Battle at Sea, in The Pageants of Richard Beauchamp
Medium: Ink and pigments on vellum
Thought to have been made for Anne, Countess of Warwick and daughter of Richard Beauchamp, Earl of Warwick (1382-1439), this is the only illustrated biography of a secular figure to have survived from the late middle ages. Richard Beauchamp was a true high-flyer, but his daughter married Richard Neville ('The Kingmaker'), who opposed Edward IV and so caused the exclusion of Anne from all her possessions after his death. It is believed that, to help recover the family's reputation and property, Anne had the 'Pageants' written, probably from an account kept by the family and possibly under the supervision of John Rous (Beauchamp's chantry priest at the Collegiate Church of St Mary's, Warwick), and the extraordinary illustrations made by a Continental artist (known as the Caxton Master) to enhance further the glorifying message.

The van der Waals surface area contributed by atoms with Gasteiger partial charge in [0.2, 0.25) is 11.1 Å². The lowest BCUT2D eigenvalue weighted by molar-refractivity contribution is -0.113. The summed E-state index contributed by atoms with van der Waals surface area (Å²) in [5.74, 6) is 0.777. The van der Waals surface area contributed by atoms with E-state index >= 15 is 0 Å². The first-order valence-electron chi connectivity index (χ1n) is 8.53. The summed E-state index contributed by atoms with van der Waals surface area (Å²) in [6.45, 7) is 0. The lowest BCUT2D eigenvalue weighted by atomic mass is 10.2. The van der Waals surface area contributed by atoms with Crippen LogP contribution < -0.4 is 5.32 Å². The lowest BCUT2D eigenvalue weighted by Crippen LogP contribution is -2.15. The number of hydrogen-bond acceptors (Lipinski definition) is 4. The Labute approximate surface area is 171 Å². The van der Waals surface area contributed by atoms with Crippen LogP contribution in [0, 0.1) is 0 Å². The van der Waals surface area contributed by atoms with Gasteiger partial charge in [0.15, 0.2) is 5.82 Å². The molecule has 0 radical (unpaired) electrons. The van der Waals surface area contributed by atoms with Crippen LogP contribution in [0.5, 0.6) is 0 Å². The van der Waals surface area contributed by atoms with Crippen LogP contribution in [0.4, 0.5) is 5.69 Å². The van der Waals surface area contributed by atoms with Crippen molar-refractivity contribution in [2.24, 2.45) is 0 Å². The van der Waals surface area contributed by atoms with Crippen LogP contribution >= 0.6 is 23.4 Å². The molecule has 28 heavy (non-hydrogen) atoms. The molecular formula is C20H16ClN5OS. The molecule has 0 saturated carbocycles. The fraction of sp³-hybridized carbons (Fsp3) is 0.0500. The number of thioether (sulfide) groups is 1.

The Caxton Master was skilled at creating dramatic pictures full of realistic details, to impress the viewer with Richard's courage and to convince anyone of the truth of his exploits. In this illustration, the Earl, returning from a visit to the Emperor, fights off an attack at sea. Like a white hat, the Warwick emblem, the bear holding a ragged staff (on the ship's banner, left), identifies Richard's side. Archers line up on deck to wield inexorable defense, and an ingenious man up in the crow's nest gets ready to drop a stone on the enemy. The diagonal lines and closely packed figures build up the excitement.